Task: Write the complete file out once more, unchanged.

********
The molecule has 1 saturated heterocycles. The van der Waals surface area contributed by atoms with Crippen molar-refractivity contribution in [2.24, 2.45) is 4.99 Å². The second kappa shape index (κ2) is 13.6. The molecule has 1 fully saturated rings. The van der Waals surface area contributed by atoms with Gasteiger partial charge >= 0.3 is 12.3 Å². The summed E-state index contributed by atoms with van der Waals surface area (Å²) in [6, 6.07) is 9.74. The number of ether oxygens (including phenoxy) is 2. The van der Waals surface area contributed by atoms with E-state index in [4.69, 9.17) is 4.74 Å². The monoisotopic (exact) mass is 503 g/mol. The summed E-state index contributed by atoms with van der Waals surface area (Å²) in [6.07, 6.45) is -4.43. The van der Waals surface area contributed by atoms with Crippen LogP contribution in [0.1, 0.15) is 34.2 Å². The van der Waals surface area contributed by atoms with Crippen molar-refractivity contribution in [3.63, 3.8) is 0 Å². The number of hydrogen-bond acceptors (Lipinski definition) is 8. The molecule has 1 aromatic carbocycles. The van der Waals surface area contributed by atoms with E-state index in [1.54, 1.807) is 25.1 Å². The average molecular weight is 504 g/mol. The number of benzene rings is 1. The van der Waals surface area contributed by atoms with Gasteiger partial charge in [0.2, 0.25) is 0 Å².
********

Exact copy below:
The molecule has 1 saturated heterocycles. The van der Waals surface area contributed by atoms with Crippen molar-refractivity contribution in [2.24, 2.45) is 4.99 Å². The second kappa shape index (κ2) is 13.6. The molecule has 1 fully saturated rings. The van der Waals surface area contributed by atoms with Gasteiger partial charge >= 0.3 is 12.3 Å². The summed E-state index contributed by atoms with van der Waals surface area (Å²) in [6, 6.07) is 9.74. The number of ether oxygens (including phenoxy) is 2. The van der Waals surface area contributed by atoms with E-state index in [4.69, 9.17) is 4.74 Å². The monoisotopic (exact) mass is 503 g/mol. The summed E-state index contributed by atoms with van der Waals surface area (Å²) in [6.07, 6.45) is -4.43. The van der Waals surface area contributed by atoms with Crippen LogP contribution in [0.1, 0.15) is 34.2 Å². The van der Waals surface area contributed by atoms with Crippen molar-refractivity contribution in [3.63, 3.8) is 0 Å². The number of hydrogen-bond acceptors (Lipinski definition) is 8. The molecule has 1 aromatic carbocycles. The van der Waals surface area contributed by atoms with E-state index in [1.54, 1.807) is 25.1 Å². The average molecular weight is 504 g/mol. The number of benzene rings is 1. The van der Waals surface area contributed by atoms with Gasteiger partial charge in [0.2, 0.25) is 0 Å².